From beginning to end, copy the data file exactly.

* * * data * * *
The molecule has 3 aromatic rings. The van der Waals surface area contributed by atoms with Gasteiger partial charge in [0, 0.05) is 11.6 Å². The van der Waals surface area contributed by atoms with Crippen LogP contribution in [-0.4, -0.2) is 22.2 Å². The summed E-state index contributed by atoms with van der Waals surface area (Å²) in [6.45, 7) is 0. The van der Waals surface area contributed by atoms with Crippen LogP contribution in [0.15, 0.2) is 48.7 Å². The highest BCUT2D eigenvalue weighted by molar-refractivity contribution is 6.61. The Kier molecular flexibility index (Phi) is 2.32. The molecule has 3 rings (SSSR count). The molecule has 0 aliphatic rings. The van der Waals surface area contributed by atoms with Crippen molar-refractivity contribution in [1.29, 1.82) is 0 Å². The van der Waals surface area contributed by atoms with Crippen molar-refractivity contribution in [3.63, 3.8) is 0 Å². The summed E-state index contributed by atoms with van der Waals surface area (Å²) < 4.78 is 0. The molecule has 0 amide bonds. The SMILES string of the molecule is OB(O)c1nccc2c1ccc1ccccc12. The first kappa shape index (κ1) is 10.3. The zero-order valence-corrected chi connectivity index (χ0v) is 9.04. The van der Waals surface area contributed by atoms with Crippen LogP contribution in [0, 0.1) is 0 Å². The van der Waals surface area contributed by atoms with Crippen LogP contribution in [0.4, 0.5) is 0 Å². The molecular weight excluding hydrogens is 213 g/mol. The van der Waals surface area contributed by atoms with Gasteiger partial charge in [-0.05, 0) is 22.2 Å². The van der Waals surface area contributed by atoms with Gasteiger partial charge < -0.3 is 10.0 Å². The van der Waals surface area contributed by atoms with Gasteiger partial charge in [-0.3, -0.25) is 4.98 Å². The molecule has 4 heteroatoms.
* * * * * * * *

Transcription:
The molecule has 3 aromatic rings. The van der Waals surface area contributed by atoms with Gasteiger partial charge in [0, 0.05) is 11.6 Å². The van der Waals surface area contributed by atoms with Crippen LogP contribution in [-0.4, -0.2) is 22.2 Å². The summed E-state index contributed by atoms with van der Waals surface area (Å²) in [6.45, 7) is 0. The van der Waals surface area contributed by atoms with Crippen LogP contribution in [0.15, 0.2) is 48.7 Å². The highest BCUT2D eigenvalue weighted by molar-refractivity contribution is 6.61. The Kier molecular flexibility index (Phi) is 2.32. The molecule has 3 rings (SSSR count). The molecule has 0 aliphatic rings. The van der Waals surface area contributed by atoms with Crippen molar-refractivity contribution in [1.29, 1.82) is 0 Å². The van der Waals surface area contributed by atoms with Crippen molar-refractivity contribution in [3.63, 3.8) is 0 Å². The summed E-state index contributed by atoms with van der Waals surface area (Å²) < 4.78 is 0. The molecule has 0 amide bonds. The SMILES string of the molecule is OB(O)c1nccc2c1ccc1ccccc12. The first kappa shape index (κ1) is 10.3. The zero-order valence-corrected chi connectivity index (χ0v) is 9.04. The van der Waals surface area contributed by atoms with Crippen LogP contribution in [0, 0.1) is 0 Å². The van der Waals surface area contributed by atoms with Crippen LogP contribution in [0.4, 0.5) is 0 Å². The molecular weight excluding hydrogens is 213 g/mol. The van der Waals surface area contributed by atoms with Gasteiger partial charge in [-0.05, 0) is 22.2 Å². The van der Waals surface area contributed by atoms with Gasteiger partial charge < -0.3 is 10.0 Å². The van der Waals surface area contributed by atoms with Gasteiger partial charge in [-0.3, -0.25) is 4.98 Å². The molecule has 4 heteroatoms.